Rachael walks us through her path to provide Cisco with crucial information that created insights around Cisco’s customer base — and how she is building capabilities inside the organization to value customers, show impact, and focus on their priorities.
Rachael McBrearty is Chief Creative of Customer Insights and Experience at Cisco. She’s responsible for identifying new ways to deliver value to customers while accelerating growth for a $50 Billion company. She’s a bit of a geek when it comes to analyzing customer data and loves turning insights into better experiences for customers.
After landing on Time Magazine’s Best Inventions of 2007, Rachael left New York City for Silicon Valley to be closer to the heart of technology innovation. When she’s not staying up-to-date the latest technology trends in the CX field, you can find her engaged in a DIY project that usually involves spray paint.
Assessing The Work To Be Done
Rachael knew she had to find simple things that would make a big impact. Having been in previous roles at Cisco, though, she wasn’t starting completely fresh. First 60 days involved:
- Who are the “go-to” folks internally to work with
- What about external partners?
- Who in the company is already using “customer speak” vocabulary?
- Where do we sit in the organization in terms of permission and power to drive change?
- What core customer segments need to be built?
The latter question was crucial because tech-driven, product-centric companies usually don’t build out customer segmentation early on.
In the first 90 days, she did bring together CX and marketing folks for a week-long series of events trying to get “their own house in order” before they moved to discussions with the broader organization. There were — happily! — models for customer lifetime value and other CX metrics, but they were largely being used in an ad hoc way by partners. People didn’t fully know the models even existed. That was a major early focus.
The Network Intuitive
This was a recent product launch within Cisco focused on opportunity targeting and understanding the specific buyers Cisco has. It was actually the first-ever time Cisco rolled out a program that really focused on where the sales team — a power core there — needs to “point and shoot.” The Network Intuitive has data visualizations and dashboards that can be useful to many departments, which means that Rachael’s team goes from “push” (trying to get the attention of others) to “pull” (others being interested). That’s adding value and getting the right to do the work.
The capabilities they’re continuing to build out include:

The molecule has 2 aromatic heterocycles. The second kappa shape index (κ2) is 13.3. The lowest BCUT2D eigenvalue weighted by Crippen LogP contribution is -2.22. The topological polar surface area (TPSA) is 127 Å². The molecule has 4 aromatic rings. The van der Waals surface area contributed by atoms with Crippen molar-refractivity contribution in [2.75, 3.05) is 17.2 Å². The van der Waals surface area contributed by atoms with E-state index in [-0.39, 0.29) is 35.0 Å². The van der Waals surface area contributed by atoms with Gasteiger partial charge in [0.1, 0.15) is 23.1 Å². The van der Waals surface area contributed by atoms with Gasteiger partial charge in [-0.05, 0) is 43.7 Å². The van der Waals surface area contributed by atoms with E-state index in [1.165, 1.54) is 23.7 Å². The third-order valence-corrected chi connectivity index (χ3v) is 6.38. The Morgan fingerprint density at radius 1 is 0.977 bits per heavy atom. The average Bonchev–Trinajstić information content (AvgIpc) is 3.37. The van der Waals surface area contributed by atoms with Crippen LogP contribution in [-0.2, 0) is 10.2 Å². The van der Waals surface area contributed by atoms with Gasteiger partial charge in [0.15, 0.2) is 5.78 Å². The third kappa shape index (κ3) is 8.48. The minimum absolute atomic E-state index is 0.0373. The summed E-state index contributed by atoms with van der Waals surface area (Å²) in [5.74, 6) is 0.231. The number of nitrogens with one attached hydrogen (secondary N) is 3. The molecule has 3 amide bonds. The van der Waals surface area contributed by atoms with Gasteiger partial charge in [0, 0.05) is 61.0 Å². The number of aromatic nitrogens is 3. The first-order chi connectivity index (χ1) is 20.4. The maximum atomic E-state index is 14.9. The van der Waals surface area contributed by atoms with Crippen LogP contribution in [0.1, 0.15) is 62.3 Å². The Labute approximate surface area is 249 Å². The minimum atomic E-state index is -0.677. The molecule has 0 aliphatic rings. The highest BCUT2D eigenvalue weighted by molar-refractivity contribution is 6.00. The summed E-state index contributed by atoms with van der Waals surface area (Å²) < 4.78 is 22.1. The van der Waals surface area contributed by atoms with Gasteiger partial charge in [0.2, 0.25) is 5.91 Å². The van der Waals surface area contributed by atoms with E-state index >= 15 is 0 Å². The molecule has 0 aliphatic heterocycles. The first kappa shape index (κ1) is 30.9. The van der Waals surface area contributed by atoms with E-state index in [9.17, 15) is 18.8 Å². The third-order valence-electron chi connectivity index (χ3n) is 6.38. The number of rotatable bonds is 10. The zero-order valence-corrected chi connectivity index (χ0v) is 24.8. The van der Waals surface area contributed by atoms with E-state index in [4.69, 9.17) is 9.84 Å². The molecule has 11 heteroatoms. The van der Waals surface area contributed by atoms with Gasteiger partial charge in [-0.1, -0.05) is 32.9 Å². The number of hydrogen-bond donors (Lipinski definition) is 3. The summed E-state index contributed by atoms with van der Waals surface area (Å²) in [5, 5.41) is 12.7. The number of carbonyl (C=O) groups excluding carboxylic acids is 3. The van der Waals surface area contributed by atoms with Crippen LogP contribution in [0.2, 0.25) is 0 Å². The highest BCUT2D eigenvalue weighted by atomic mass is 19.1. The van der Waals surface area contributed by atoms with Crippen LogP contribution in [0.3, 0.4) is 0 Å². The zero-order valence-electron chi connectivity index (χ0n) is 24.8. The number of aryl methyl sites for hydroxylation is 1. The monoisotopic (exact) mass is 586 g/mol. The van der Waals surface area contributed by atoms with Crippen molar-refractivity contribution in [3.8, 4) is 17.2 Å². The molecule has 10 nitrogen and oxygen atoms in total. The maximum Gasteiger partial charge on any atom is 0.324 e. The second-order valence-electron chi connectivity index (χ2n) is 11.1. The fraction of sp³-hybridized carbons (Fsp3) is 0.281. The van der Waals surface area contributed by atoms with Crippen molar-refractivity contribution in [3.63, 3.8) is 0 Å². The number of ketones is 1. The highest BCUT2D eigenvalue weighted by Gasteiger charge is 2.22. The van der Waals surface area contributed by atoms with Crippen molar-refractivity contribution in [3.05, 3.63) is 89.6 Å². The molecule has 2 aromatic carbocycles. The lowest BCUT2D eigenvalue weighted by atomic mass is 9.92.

- How the customer engages with Cisco
- What points in the journey (experiences) matter most to share of wallet
Even though Cisco is predominantly B2B, they have found that emotion is a major driver in the process. While that’s logical, it’s not normative in B2B settings. They also did some research around “peak end role” — if an experience ends on a great moment, the customer is more likely to love the experience — and how to find those moments within the data.
They ultimately found key points within the data tied to customer buying patterns:
- Attending events (i.e. trade shows)
- Ability to find information (frustration levels increasing with more clicks/time spent on their various sites and portals)
- Long-term brand campaigns vs. short-term brand campaigns
- Support for installations and failures (how emotional is that?)
“The Leadership Team Doesn’t Care How The Sausage Is Made”
… they want to know about impact. Always remember that. The impact can take time to show, but you need to focus on quick wins and earning the right to do the work. As you’re doing that, you need to try your best to unite the leadership team. Their natural focus, based on their own incentives and KPIs, will be silo-focused. You are the duct tape of the organization. You bring/hold it together across more comprehensive customer-focused KPIs that touch all silos.
The Pay It Forward Question
What do you know NOW that you wish you knew THEN?
- There’s a lot written about what to do, but make sure you and your team are ready. Focus on the softer skills associated with mindset shifts and change. Pay attention to your own core values and what builds you up. If you’re not getting that at work, shift to other values like family and friends. Work won’t always be successful, and it won’t always be the types of tasks you want to work on. So move your various eggs around different baskets. Be intentional in thinking that way.
- Market hope and celebrate the small wins: This is crucial to avoid your team thinking it’s all heads down, deliverables-driven work.